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Prosphora From and For The People

On Monday the Pre-K and Kindergarten students made prosphora, the bread used for the Eucharist and the blessed bread. I overheard the following conversation:

“This isn’t bought in a store?” wondered one student.
“No” their friend responded, “The people make it”.

The people make it—what a wonderful observation!

We, the people, make the bread that God will make Himself. In a small way, everyone, even the smallest ones, can join in a creative activity which sustains the life-giving act of taking the Eucharist. The priest needs this bread in order to ask God to make it into the Body and Blood of Christ.

Importantly, no one is forced to make the prosphora. Like Bartleby the Scrivener, everyone could sit back and say “I would prefer not to”. The consequences of such universal abdication of responsibility would be terrible, but not impossible. Thus, the fact that people have not abdicated the responsibility is cause for great joy. There remain pious people who create out of love and not compulsion.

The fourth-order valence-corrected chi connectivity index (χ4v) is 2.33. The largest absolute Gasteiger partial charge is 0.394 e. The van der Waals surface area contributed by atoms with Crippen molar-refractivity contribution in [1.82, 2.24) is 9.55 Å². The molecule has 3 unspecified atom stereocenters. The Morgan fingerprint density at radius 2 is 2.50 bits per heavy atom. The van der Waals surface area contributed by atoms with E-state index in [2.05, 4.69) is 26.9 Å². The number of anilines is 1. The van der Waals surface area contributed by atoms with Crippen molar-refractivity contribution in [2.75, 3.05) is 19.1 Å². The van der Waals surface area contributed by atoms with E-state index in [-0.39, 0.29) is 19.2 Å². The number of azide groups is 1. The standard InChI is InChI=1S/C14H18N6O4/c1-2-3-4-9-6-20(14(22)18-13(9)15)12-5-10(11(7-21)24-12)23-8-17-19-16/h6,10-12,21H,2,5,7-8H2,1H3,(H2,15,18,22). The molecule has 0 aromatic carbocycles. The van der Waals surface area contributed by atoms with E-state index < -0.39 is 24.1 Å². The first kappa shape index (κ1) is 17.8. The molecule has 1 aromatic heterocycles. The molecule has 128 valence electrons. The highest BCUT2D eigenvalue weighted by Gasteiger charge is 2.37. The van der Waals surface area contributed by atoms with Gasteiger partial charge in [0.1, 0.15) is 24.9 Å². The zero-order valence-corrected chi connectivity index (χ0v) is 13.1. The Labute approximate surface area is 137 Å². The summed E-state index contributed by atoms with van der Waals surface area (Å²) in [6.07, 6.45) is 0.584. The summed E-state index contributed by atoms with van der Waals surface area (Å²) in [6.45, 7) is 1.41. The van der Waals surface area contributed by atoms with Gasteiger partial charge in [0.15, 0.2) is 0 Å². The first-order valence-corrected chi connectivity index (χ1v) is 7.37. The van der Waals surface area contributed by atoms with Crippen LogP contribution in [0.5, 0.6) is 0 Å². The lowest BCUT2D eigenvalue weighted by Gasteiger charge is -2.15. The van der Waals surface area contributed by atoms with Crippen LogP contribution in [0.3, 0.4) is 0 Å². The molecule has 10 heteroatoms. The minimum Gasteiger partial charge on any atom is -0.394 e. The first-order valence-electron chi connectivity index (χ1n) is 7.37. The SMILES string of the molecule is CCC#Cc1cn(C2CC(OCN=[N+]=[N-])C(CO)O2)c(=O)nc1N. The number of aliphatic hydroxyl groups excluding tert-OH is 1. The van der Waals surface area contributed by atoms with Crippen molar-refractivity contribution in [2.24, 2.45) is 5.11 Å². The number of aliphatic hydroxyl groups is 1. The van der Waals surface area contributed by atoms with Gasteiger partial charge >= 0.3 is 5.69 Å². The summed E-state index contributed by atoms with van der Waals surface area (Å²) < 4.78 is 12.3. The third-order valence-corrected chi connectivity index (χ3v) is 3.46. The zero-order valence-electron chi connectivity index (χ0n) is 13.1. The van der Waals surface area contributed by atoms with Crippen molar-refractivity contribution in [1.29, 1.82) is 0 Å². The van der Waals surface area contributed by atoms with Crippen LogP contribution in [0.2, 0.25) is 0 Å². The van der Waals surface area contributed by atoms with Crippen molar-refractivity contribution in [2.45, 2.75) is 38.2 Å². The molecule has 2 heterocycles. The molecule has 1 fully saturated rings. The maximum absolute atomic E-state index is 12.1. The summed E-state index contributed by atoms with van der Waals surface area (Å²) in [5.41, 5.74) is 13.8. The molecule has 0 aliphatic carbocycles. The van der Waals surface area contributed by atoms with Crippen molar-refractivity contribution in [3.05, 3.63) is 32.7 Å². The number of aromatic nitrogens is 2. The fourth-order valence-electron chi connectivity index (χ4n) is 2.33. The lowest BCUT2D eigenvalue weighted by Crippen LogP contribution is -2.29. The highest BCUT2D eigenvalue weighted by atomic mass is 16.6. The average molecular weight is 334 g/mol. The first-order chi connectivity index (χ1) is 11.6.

Part of maturity is freely taking on added responsibilities out of love. We do things not because we have to, but because we want to aid in something’s flourishing. As we grow, we accrue more and more responsibilities because we are more and more capable of acting on our loves.

The Pre-K students start by accepting small responsibilities like picking bugs off the plants in the garden. Eventually the oldest student accepts the responsibility of hoeing the garden. Each works in proportion to their ability.

The things we make together, whether it be prosphora or the garden, do not just happen. As the kindergartner said, “the people make it”. And when the people participate in the creation of a good thing, God blesses it.

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